Also: just as Channing Tatum's character is part dog, Sean Bean's character is part bee!!

"Sympathy must precede belligerence. First I must understand the other, as it were, from the inside; then I can critique it from the outside. So many people skip right to the latter." -- Steven D. Greydanus
Now blogging at Patheos.com. I can also still be found at Facebook, Twitter and Flickr. See also my film journal.

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Perhaps the best Roger Ebert-esque review slam I've seen at rogerebert.com, since Roger's passing. Matt Zoller Seitz on JUPITER ASCENDING...
 

 

"I have no idea what was at stake in this film, what the bad guys wanted, what the good guys were trying to do; I'm sure it's possible to figure it out, but I'd rather do something more pleasurable, like untangle wadded-up strands of Christmas tree lights."

 

 

 

Full review

Formerly Baal_T'shuvah

"Everyone has the right to make an ass out of themselves. You just can't let the world judge you too much." - Maude 
Harold and Maude
 

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This is definitely a popcorn flick, a fantasy of strange proportions. Less sci fi and more fairy tale. Completely and utterly ridiculous in all the right ways. It doesn't feel overlong like The Hobbit movies (or fall to the problem of completely destroying an already existing franchise like the Hobbit book or the original Trilogy of Star Wars for that matter) it's just pure special effects laden suspend disbelief and be dazzled glory. It works. I enjoyed it. Nothing more ridiculous than a talking raccoon, or a walking tree that says one word. Not as amazing as Guardians by any means, but certainly of the same vein of out there science fiction that feels more like fantasy.
 

"The truth is you're the weak, and I'm the tyranny of evil men. But I'm tryin Ringo, I'm tryin real hard to be the shepherd." Pulp Fiction

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Justin, any thoughts on the 3D presentation? I'm thinking of seeing the film and am wondering if this is the rare film where the surcharge might be worth paying.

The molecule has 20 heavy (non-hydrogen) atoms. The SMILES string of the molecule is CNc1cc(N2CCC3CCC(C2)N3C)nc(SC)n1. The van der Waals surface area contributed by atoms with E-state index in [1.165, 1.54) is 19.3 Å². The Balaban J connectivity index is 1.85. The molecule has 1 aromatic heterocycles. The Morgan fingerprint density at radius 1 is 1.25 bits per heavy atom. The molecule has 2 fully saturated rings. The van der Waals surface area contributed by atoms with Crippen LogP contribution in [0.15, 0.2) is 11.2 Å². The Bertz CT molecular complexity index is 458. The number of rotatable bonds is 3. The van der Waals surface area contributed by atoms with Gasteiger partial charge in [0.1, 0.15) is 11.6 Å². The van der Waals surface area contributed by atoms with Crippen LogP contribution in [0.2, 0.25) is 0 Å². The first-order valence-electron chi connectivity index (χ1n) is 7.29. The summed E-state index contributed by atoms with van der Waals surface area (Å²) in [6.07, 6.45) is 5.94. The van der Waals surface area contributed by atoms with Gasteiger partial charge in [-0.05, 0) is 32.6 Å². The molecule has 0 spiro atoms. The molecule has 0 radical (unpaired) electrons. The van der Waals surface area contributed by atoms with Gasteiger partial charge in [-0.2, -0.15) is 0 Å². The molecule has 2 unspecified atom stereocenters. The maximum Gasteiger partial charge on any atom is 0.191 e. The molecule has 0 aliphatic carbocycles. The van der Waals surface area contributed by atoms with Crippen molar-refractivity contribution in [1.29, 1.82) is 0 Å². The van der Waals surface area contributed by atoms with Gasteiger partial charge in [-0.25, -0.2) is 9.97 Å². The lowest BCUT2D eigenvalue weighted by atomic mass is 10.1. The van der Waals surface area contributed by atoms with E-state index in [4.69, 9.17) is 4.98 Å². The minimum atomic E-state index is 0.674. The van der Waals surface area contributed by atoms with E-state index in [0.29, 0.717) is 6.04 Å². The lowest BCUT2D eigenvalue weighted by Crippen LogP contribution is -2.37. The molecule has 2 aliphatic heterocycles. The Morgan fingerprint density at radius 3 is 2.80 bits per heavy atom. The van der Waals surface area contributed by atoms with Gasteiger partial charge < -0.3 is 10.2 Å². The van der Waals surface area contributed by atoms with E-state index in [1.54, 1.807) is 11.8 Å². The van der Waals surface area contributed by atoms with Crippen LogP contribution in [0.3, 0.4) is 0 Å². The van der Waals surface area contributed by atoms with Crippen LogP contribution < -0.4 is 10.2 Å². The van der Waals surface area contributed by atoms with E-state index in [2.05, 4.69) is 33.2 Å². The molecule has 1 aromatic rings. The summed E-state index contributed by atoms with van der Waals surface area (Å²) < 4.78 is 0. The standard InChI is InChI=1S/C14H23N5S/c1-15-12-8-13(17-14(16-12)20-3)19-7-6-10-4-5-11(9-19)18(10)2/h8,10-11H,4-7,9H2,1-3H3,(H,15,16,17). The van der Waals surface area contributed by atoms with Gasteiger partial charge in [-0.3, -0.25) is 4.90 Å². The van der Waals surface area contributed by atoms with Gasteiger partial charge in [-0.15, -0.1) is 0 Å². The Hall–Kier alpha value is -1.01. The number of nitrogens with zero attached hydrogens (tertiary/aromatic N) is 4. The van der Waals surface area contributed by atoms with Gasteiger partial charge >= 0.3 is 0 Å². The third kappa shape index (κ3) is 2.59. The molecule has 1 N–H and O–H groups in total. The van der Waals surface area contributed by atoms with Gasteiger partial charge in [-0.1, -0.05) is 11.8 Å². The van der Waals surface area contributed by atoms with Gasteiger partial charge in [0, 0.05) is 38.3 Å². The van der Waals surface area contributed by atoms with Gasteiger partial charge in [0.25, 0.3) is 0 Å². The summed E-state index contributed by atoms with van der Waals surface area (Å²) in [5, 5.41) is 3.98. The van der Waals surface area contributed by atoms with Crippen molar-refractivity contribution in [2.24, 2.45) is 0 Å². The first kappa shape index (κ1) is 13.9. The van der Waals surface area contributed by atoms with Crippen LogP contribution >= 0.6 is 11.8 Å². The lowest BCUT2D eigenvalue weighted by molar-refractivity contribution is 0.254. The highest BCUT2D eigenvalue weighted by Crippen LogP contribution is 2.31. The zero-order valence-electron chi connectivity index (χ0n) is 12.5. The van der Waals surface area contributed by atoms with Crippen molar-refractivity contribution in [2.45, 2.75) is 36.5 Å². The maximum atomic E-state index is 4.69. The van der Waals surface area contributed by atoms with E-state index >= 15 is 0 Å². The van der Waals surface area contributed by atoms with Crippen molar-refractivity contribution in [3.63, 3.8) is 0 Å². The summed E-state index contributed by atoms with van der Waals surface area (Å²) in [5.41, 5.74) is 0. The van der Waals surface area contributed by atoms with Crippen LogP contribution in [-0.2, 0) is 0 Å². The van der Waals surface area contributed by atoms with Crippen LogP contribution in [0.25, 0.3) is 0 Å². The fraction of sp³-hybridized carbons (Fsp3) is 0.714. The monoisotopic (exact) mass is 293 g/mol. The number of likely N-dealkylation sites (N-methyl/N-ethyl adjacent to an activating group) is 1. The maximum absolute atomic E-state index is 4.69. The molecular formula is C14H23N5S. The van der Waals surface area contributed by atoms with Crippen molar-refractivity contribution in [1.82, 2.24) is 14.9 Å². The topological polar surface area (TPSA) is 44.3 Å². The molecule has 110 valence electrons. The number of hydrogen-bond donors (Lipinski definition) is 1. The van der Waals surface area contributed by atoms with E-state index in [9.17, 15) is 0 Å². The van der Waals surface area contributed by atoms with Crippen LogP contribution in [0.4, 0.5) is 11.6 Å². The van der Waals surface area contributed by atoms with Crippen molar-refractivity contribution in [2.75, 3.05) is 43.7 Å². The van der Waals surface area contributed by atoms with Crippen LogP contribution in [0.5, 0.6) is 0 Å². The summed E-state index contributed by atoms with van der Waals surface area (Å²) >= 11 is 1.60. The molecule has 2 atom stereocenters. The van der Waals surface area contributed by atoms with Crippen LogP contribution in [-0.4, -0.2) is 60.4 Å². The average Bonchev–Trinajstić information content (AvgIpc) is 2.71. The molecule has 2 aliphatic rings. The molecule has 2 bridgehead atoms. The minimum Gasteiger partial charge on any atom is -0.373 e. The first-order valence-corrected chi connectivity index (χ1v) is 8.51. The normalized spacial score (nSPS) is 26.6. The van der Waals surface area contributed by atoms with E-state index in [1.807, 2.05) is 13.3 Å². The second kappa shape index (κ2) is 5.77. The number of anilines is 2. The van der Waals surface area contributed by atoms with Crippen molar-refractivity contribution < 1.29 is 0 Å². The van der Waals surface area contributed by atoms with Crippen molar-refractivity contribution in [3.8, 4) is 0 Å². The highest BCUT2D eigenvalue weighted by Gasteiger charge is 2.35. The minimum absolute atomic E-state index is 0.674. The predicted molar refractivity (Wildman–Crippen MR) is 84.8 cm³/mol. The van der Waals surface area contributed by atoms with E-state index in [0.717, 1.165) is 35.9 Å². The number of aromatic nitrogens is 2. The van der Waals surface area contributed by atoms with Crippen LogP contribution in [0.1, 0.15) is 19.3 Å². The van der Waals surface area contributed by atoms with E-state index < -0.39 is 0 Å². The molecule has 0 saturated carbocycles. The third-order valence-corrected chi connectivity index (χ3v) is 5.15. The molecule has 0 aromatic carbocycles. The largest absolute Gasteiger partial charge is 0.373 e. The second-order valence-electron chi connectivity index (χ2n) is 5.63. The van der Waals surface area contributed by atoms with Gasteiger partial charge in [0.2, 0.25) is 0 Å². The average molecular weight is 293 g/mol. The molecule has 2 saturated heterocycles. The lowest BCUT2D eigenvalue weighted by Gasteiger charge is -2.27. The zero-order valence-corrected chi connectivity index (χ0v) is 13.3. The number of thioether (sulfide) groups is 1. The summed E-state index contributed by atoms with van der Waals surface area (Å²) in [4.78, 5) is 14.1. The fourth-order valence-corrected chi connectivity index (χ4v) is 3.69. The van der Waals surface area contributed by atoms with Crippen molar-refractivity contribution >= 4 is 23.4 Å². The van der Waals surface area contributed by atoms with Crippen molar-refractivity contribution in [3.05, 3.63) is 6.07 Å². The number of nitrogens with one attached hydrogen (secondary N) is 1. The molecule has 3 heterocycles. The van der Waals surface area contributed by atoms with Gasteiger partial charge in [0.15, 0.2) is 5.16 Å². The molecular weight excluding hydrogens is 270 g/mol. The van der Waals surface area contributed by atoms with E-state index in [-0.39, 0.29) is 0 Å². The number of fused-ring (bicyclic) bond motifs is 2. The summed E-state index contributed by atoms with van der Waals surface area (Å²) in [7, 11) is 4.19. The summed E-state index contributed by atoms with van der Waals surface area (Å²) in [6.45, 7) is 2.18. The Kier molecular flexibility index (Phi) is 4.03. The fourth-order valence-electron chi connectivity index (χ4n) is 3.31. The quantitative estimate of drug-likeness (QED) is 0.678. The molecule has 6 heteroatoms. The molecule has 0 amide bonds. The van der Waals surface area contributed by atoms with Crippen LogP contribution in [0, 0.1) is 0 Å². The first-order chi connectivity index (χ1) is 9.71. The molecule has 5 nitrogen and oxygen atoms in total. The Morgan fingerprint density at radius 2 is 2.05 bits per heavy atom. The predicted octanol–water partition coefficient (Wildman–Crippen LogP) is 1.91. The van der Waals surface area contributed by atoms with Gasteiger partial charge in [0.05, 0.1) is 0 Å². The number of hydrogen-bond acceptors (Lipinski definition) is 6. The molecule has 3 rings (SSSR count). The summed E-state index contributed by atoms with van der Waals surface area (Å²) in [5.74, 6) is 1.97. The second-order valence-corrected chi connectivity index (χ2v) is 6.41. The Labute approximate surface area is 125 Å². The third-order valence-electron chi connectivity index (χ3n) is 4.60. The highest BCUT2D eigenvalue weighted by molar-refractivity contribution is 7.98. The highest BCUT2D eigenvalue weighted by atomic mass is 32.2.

At this point, it looks like this might be a Presidents Day viewing for me. I don't anticipate seeing it any sooner than then.

"What matters are movies, not awards; experiences, not celebrations; the subjective power of individual critical points of view, not the declamatory compromises of consensus." - Richard Brody, "Godard's Surprise Win Is a Victory for Independent Cinema," The New Yorker

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This is definitely a popcorn flick, a fantasy of strange proportions. Less sci fi and more fairy tale. Completely and utterly ridiculous in all the right ways. It doesn't feel overlong like The Hobbit movies (or fall to the problem of completely destroying an already existing franchise like the Hobbit book or the original Trilogy of Star Wars for that matter) it's just pure special effects laden suspend disbelief and be dazzled glory. It works. I enjoyed it. Nothing more ridiculous than a talking raccoon, or a walking tree that says one word. Not as amazing as Guardians by any means, but certainly of the same vein of out there science fiction that feels more like fantasy.

 

 

I'm with Justin on this one. Despite all the negative reviews, I finally decided to go for it after another friend recommended it.